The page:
The Business Plan:  Part One - "What's in it for Me?"

If you Google “Business Plan” today, the search engine produces about 112,000,000 results in less than one second. There are sample business plans, business plan templates, business plan software and a host of articles explaining the purpose and content of a business plan.

Looking for factual, objective information on a particular subject, my reading often includes Wikipedia. This link http://en.wikipedia.org/wiki/Business_plan will take you to a Wiki article on the Business Plan that will explain the purpose and content as well as any of the other 111,999,999,999 articles out there.

For most of us, planning is second nature, whether it is planning the next meal, a route from point A to point B or a family vacation. We set goals; we analyze ways and means of achieving our objectives and make decisions, based on the tools and options available.

For would-be entrepreneurs, the planning process often gets overwhelmed by emotion, uncertainty and procrastination. There is a realization that, if the dream is to become reality, a coherent plan is needed. The challenge is to organize the many component parts in a way that sets out a clear path, leading to potential success.

If you are planning to launch your first business, the process of developing a credible business plan will expose many of the flaws in your concept and bring you closer to the real reasons you are so willing to put your life in harm’s way.

When I begin to work with a client in building a business plan, I ask a number of personal questions.  Typically, you won’t find this step in Business Plan how-to articles. I believe they are essential in developing a workable plan for a start-up:

Step 1:  What does your life look like now?

This covers the whole range; job, marriage, family, economic situation, age, health and fitness, assets, liabilities, skills, experience. Every first-time entrepreneur should sit down, with pencil and paper, or with an experienced planner and do a critical self-assessment. Entering a major career/life change requires a sober, objective grasp of whom and what you are.

Step 2:  What will your life look like after you have embarked on this great adventure?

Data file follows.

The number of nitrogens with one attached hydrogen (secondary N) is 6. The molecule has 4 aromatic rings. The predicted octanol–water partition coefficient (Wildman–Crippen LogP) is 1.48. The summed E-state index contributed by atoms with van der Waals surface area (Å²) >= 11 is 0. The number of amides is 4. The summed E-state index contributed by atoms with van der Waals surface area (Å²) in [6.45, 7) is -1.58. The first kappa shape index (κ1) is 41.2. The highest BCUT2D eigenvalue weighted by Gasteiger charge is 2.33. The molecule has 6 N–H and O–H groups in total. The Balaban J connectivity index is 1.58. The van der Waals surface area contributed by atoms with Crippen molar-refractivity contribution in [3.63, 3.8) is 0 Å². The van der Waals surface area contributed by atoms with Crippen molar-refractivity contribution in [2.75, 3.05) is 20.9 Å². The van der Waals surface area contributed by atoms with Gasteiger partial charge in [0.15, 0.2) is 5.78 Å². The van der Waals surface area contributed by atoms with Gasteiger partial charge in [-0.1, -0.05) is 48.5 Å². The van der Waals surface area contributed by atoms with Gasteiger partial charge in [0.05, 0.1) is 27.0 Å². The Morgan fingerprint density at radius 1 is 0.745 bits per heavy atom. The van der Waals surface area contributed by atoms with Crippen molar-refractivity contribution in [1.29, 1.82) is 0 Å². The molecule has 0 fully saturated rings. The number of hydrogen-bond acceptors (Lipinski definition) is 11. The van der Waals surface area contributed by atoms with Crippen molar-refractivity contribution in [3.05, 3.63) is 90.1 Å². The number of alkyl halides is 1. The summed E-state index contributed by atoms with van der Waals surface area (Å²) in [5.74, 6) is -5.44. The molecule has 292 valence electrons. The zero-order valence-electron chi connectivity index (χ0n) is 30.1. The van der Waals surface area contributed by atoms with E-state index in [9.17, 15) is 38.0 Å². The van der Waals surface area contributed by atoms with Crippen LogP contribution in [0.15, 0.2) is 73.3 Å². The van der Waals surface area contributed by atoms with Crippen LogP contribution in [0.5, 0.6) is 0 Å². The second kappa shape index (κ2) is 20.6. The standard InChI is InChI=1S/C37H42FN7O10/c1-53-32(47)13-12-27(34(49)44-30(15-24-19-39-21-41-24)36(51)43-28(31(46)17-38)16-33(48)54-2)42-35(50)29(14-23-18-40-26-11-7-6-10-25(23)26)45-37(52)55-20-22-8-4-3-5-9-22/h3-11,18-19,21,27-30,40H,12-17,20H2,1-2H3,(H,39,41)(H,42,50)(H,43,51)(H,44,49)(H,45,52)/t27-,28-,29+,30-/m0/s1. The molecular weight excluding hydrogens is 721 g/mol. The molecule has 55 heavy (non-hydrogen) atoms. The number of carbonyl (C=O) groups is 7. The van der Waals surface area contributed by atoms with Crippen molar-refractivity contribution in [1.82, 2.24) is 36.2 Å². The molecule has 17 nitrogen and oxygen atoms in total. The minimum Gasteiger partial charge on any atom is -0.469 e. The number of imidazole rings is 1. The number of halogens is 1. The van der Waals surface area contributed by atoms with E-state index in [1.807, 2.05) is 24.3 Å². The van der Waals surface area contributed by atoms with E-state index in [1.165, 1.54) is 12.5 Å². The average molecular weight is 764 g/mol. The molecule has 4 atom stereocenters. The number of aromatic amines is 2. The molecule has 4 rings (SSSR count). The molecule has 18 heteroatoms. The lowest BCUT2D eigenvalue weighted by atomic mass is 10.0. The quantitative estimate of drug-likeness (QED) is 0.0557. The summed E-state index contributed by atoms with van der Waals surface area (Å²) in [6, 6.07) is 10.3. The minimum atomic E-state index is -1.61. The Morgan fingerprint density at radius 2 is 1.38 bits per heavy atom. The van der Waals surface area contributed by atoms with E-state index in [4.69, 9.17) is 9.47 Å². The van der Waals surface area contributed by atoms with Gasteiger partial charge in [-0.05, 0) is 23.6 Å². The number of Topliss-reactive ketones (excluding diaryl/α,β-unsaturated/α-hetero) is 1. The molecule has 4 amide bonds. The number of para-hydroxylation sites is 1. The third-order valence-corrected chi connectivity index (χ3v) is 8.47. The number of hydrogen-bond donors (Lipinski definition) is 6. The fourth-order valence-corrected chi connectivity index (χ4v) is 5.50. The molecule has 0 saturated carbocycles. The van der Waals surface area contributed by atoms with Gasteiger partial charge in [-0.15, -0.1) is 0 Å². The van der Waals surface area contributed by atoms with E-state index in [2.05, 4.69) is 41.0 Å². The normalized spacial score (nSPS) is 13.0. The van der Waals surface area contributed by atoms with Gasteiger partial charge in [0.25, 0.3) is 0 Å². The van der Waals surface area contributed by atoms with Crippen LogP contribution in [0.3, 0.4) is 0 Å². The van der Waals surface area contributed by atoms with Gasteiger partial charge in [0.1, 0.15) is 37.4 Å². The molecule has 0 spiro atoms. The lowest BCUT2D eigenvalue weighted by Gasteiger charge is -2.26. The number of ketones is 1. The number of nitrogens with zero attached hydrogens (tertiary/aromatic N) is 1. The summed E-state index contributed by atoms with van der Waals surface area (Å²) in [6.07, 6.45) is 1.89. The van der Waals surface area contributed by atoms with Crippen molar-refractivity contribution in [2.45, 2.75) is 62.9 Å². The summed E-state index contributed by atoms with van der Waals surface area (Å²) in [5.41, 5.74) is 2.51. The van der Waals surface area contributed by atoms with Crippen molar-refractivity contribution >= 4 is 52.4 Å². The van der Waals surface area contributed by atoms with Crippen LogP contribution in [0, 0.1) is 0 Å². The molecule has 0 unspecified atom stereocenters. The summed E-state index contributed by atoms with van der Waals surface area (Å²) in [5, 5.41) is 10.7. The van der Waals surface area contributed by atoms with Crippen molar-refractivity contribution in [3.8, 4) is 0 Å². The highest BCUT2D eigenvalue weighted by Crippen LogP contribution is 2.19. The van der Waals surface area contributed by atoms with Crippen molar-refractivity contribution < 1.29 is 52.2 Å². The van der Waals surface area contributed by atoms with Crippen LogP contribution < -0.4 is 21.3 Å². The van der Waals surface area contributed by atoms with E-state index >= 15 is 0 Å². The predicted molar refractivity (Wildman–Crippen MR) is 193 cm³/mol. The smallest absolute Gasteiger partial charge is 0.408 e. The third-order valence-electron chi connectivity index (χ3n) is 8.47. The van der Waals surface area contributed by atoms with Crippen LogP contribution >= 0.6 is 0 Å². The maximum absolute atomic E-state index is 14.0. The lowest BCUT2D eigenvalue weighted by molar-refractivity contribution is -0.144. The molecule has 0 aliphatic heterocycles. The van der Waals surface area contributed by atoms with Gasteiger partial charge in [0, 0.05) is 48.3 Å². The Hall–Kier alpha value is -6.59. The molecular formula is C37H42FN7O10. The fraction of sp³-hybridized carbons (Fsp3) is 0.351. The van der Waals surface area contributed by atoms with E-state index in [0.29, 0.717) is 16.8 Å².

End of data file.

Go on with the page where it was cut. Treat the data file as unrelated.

It’s a before-and-after exercise, involving all of the criteria evaluated in the original assessment. What aspects will change; for better, for worse, and what parts will remain the same. A new business won’t resolve family conflict or cure a failing marriage. If you have difficulty in handling stress or have health and fitness problems, these will only be aggravated by a business venture. If your financial situation is shaky, a fledgling business will surely bring more insecurity. And, just how long do you plan to operate this new business venture; a few months, a few years or, for the rest of your life? If you don’t have the answers to these questions now, return to Step 1.

This before and after process often involves more than one question-and-answer session between the client and me. If you are working through this exercise on your own, you won’t get it all done in an evening or a weekend. The process will take place over many days or weeks. You should talk to everyone who would be impacted by your decision to go into business for yourself. You should assess every facet of your life in terms of Strengths, Weaknesses, Opportunities and Threats. I’ll talk about SWOT analysis in one of the later articles relating to the business plan. It’s a technique that is well-suited to the objective analysis of your fitness to establish, manage and grow your own business.

Step 3:  What's in it for you?

There is no doubt about it; there is an immense sense of pride and fulfillment in starting and operating your own business. You’re the boss. You sink or swim by dint of your own wits and hard work. It’s the feeling that makes you jump out of bed in the morning, anxious to get at it. It’s the joy that keeps you at your self-assigned tasks, long after your employees have called it a day. It’s the challenge of maintaining a level of success that assures your employees that their jobs and their lives are secure.

If these thoughts give you goose-bumps, you just may be an entrepreneur in the making. In the next segment, I’ll talk about assessing The Big idea and evaluating its chances for success and longevity.

Dave Hands
small-business-consulting
www.small-business-consulting.ca

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